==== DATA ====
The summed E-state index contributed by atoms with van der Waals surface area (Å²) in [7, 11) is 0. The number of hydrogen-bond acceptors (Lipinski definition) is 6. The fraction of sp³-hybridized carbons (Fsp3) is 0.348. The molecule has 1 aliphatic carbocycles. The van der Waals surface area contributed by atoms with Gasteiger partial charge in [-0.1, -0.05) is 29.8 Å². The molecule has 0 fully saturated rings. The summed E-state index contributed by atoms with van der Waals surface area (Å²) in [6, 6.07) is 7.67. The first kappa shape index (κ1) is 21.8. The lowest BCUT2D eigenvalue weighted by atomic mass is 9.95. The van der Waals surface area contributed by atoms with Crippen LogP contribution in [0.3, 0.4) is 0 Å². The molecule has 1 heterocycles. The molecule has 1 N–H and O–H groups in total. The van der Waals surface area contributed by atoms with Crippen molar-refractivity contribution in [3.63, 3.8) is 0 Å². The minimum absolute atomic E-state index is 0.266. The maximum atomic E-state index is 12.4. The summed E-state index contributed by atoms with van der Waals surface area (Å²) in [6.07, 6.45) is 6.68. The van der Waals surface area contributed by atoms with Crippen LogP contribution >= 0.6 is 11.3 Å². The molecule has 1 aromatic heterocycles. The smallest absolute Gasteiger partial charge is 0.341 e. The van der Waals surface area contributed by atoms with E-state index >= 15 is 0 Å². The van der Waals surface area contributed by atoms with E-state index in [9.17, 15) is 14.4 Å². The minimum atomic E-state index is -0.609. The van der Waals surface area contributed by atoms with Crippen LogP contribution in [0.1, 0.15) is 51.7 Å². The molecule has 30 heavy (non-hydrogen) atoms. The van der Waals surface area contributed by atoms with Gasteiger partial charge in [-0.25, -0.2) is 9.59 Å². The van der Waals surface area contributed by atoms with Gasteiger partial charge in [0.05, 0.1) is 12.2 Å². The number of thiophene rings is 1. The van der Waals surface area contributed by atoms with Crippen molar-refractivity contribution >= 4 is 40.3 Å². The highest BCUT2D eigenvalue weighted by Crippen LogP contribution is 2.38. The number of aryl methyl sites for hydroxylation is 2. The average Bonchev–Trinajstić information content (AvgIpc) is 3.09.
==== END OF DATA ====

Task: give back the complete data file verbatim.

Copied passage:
The summed E-state index contributed by atoms with van der Waals surface area (Å²) in [7, 11) is 0. The number of hydrogen-bond acceptors (Lipinski definition) is 6. The fraction of sp³-hybridized carbons (Fsp3) is 0.348. The molecule has 1 aliphatic carbocycles. The van der Waals surface area contributed by atoms with Gasteiger partial charge in [-0.1, -0.05) is 29.8 Å². The molecule has 0 fully saturated rings. The summed E-state index contributed by atoms with van der Waals surface area (Å²) in [6, 6.07) is 7.67. The first kappa shape index (κ1) is 21.8. The lowest BCUT2D eigenvalue weighted by atomic mass is 9.95. The van der Waals surface area contributed by atoms with Crippen LogP contribution in [0.3, 0.4) is 0 Å². The molecule has 1 heterocycles. The molecule has 1 N–H and O–H groups in total. The van der Waals surface area contributed by atoms with Crippen molar-refractivity contribution in [3.63, 3.8) is 0 Å². The minimum absolute atomic E-state index is 0.266. The maximum atomic E-state index is 12.4. The summed E-state index contributed by atoms with van der Waals surface area (Å²) in [6.07, 6.45) is 6.68. The van der Waals surface area contributed by atoms with Crippen LogP contribution >= 0.6 is 11.3 Å². The molecule has 1 aromatic heterocycles. The smallest absolute Gasteiger partial charge is 0.341 e. The van der Waals surface area contributed by atoms with E-state index >= 15 is 0 Å². The van der Waals surface area contributed by atoms with E-state index in [9.17, 15) is 14.4 Å². The minimum atomic E-state index is -0.609. The van der Waals surface area contributed by atoms with Crippen LogP contribution in [0.1, 0.15) is 51.7 Å². The molecule has 30 heavy (non-hydrogen) atoms. The van der Waals surface area contributed by atoms with Gasteiger partial charge in [-0.25, -0.2) is 9.59 Å². The van der Waals surface area contributed by atoms with Gasteiger partial charge in [0.05, 0.1) is 12.2 Å². The number of thiophene rings is 1. The van der Waals surface area contributed by atoms with Crippen molar-refractivity contribution >= 4 is 40.3 Å². The highest BCUT2D eigenvalue weighted by Crippen LogP contribution is 2.38. The number of aryl methyl sites for hydroxylation is 2. The average Bonchev–Trinajstić information content (AvgIpc) is 3.09.